A plant trait analysis of responses to grazing in a long-term experiment

  • Published source details Bullock J.M., Franklin J., Stevenson M.J., Silvertown J., Coulson S.J., Gregory S.J. & Tofts R. (2001) A plant trait analysis of responses to grazing in a long-term experiment. Journal of Applied Ecology, 38.


There are few long-term experimental studies of plant community responses to changes in grazing intensity. In a mesotrophic grassland in southern England, after 12 years of a grazing experiment, individual plant species responses were recorded and these related to changes in life-history traits.

Study site: The experiment was set up at Little Wittenham Nature Reserve in Oxfordshire, UK (National Gird reference SU568924; 15°37' N, 1°10' W), on a mesotrophic grassland underlain by a calcareous clay loam. The grassland was species-poor and dominated by grasses typical of agriculturally improved sites, such as perennial rye-grassLolium perenne, creeping bent Agrostis stolonifera and rough meadow grass Poa trivialis. It was classified as transitional between British National Vegetation Classification vegetation types MG7 Lolium perenne ley and MG6c Lolium perenne–Cynosurus cristatus grassland, Trisetum flavescens subcommunity.

The site had been resown in the 1940s and was intensively managed using sheep grazing and inorganic fertilizers until 1984 when fertilizer application ceased.

Responses to grazing: Vegetation responses to season and intensity of sheep grazing were investigated, contrasting, three grazing seasons and within each season two grazing intensities in a 2 × 2 × 2 factorial design. Seasons were: winter (2 November–21 March); spring (22 March–21 May); and summer (22 May–1 November). The two intensities in winter and spring comprised no grazing or grazing by two Suffolk × Mule ewes per paddock. All paddocks were grazed in the summer, but two intensities were applied: light, to a sward height of 9 cm, or heavy, to a height of 3 cm. Summer sward heights were achieved and maintained by adjusting stocking rates following weekly or fortnightly height measurements with a sward stick. The eight treatments were applied in a randomized block design with two blocks, in 16 paddocks of 50 × 50 m. The experiment was set up in 1986 and there were no initial differences in species composition between treatments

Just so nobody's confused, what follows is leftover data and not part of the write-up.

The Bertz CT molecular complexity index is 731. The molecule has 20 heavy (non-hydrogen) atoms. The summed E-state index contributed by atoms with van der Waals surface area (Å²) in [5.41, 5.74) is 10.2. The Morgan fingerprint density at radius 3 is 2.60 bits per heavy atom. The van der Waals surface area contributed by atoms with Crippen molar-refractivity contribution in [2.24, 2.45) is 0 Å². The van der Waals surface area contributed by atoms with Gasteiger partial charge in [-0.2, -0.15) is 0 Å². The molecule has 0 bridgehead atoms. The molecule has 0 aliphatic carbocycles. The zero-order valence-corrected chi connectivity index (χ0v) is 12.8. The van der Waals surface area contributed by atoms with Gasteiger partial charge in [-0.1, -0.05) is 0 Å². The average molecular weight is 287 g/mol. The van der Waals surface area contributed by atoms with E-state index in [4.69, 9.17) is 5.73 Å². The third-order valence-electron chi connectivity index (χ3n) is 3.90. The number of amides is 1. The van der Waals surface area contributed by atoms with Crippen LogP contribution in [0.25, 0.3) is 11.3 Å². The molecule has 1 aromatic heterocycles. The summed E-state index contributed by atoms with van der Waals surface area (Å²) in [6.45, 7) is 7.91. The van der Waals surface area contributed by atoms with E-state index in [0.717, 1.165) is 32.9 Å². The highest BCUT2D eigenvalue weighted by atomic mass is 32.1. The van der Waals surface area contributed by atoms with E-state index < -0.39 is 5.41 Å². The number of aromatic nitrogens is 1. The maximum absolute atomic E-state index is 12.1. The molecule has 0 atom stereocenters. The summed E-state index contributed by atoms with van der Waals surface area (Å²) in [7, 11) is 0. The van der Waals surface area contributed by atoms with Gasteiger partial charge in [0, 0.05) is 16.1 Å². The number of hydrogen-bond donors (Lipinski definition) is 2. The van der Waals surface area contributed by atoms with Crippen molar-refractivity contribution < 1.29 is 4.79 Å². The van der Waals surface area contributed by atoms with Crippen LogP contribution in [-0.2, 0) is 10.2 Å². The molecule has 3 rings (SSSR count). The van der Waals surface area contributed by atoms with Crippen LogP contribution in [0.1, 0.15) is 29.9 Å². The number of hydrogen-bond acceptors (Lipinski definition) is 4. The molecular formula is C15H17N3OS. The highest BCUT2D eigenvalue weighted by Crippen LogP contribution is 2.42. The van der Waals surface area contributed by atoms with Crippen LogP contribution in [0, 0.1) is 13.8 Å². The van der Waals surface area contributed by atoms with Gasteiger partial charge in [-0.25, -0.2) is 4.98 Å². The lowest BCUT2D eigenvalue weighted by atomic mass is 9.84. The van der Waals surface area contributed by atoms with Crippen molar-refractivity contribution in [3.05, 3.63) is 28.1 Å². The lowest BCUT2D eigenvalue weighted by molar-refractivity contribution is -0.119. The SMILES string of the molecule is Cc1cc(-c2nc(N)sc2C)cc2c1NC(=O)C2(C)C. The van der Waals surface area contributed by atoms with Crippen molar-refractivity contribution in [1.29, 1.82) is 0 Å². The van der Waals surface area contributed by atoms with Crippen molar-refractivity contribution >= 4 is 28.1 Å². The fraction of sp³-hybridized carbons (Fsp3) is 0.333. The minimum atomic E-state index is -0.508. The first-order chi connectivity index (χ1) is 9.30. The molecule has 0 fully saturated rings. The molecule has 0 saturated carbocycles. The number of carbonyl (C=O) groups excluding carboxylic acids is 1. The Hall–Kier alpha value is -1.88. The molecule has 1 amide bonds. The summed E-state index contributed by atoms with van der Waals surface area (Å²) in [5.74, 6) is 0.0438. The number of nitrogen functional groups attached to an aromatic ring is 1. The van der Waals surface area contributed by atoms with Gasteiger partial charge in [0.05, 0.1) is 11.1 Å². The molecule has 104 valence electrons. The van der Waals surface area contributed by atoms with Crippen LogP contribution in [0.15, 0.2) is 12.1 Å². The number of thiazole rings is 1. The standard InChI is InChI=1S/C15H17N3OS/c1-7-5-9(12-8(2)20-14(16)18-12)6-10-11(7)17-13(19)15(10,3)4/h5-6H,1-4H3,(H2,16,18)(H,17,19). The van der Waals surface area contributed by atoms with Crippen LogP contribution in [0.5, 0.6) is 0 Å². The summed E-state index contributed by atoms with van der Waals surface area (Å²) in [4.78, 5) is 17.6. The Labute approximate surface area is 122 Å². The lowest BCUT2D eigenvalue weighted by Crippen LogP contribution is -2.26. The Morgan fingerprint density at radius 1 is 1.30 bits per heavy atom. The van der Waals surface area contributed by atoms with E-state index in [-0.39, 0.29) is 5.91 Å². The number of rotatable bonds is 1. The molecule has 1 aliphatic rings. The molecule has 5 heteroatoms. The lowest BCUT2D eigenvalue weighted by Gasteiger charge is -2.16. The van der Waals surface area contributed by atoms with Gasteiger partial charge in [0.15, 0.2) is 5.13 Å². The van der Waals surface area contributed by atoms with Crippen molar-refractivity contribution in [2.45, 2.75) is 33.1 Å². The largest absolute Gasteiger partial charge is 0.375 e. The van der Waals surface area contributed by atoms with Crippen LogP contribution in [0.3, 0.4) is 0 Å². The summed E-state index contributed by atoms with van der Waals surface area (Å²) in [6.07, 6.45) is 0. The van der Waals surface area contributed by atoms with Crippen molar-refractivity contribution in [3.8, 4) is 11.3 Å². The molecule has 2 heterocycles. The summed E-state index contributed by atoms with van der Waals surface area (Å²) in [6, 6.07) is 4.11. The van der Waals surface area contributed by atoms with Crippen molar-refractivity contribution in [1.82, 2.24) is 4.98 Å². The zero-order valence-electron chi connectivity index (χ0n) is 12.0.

Vegetation surveys: A point quadrat survey of the vegetation in each paddock was carried out between 6 and 10 August 1990, and using identical techniques between 4 and 13 August 1998.

Species traits: Data were obtained for the 17 most common species in the experiment (those present in at least eight of the 16 paddocks.

Surveys in 1998 showed responses to grazing treatments by 17 of the 22 most common vascular plant species. Species showed different responses, many of which were specific to a grazing season. Community changes were similar under spring and winter grazing, but summer grazing had different consequences. Species richness was increased by spring grazing, decreased by heavier summer grazing and unaffected by winter grazing.

More species responded to treatments in the 1998 survey compared to 1990. Changes in the whole experimental grassland between the surveys, probably as a result of falling soil fertility, were recorded. The two dominant grasses (perennial rye-grassLolium perenne and creeping bent Agrostis stolonifera) declined drastically and most other species had increased in abundance. Five new species were found in 1998.

Surveys of dicotyledonous species in 1998 showed five of the 12 most common species had responded to grazing treatments. In most cases dicotyledonous species had increased in abundance under heavier grazing in one or more season, and species richness was increased by spring and winter grazing. Compared with a 1991 survey, the number of species responding to treatments had increased by 1998 and seven new species were found.

Responses to heavier summer grazing were linked strongly to gap colonization ability. Responses to spring and winter grazing were positively related to grazer selectivity, a surprising result that might be explained if selectivity was positively related to plant regrowth ability.

Conclusions: This study shows the value of long-term experiments to identify plant community responses to grazing. Traits analysis suggests it may be possible to predict changes in species composition under grazing through an understanding of the mechanisms of plant responses. Such information will assist grassland managers to manipulate grazing regimes to achieve specified aims, for example, sward diversification or weed control.

Note: If using or referring to this published study, please read and quote the original paper. The original paper can be viewed at:

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